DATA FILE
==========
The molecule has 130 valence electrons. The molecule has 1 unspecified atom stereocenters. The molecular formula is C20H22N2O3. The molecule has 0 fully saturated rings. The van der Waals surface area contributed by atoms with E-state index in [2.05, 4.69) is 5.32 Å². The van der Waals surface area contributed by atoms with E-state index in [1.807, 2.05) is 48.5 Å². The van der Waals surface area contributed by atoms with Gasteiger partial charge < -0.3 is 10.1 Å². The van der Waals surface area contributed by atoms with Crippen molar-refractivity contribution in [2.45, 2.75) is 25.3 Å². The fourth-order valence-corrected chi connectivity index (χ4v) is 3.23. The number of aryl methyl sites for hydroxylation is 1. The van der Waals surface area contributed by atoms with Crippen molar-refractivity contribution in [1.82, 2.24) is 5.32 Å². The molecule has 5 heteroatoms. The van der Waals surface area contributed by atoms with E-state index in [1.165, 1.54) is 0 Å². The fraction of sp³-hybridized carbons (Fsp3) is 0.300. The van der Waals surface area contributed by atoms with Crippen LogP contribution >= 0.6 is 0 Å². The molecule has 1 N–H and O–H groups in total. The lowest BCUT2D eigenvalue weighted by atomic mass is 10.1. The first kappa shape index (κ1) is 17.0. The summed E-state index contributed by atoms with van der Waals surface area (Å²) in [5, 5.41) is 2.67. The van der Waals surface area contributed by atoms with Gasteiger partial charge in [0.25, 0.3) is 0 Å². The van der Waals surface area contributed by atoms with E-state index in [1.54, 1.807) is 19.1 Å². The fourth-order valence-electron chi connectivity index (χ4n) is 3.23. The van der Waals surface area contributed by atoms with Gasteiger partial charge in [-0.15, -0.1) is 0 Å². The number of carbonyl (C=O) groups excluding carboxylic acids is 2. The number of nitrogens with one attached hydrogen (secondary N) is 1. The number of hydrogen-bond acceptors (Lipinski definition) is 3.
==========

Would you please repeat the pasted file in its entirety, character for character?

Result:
The molecule has 130 valence electrons. The molecule has 1 unspecified atom stereocenters. The molecular formula is C20H22N2O3. The molecule has 0 fully saturated rings. The van der Waals surface area contributed by atoms with E-state index in [2.05, 4.69) is 5.32 Å². The van der Waals surface area contributed by atoms with E-state index in [1.807, 2.05) is 48.5 Å². The van der Waals surface area contributed by atoms with Gasteiger partial charge < -0.3 is 10.1 Å². The van der Waals surface area contributed by atoms with Crippen molar-refractivity contribution in [2.45, 2.75) is 25.3 Å². The fourth-order valence-corrected chi connectivity index (χ4v) is 3.23. The number of aryl methyl sites for hydroxylation is 1. The van der Waals surface area contributed by atoms with Crippen molar-refractivity contribution in [1.82, 2.24) is 5.32 Å². The molecule has 5 heteroatoms. The van der Waals surface area contributed by atoms with E-state index in [1.165, 1.54) is 0 Å². The fraction of sp³-hybridized carbons (Fsp3) is 0.300. The van der Waals surface area contributed by atoms with Crippen LogP contribution >= 0.6 is 0 Å². The molecule has 1 N–H and O–H groups in total. The lowest BCUT2D eigenvalue weighted by atomic mass is 10.1. The first kappa shape index (κ1) is 17.0. The summed E-state index contributed by atoms with van der Waals surface area (Å²) in [5, 5.41) is 2.67. The van der Waals surface area contributed by atoms with Gasteiger partial charge in [0.25, 0.3) is 0 Å². The van der Waals surface area contributed by atoms with E-state index in [1.54, 1.807) is 19.1 Å². The fourth-order valence-electron chi connectivity index (χ4n) is 3.23. The van der Waals surface area contributed by atoms with Gasteiger partial charge in [-0.15, -0.1) is 0 Å². The number of carbonyl (C=O) groups excluding carboxylic acids is 2. The number of nitrogens with one attached hydrogen (secondary N) is 1. The number of hydrogen-bond acceptors (Lipinski definition) is 3.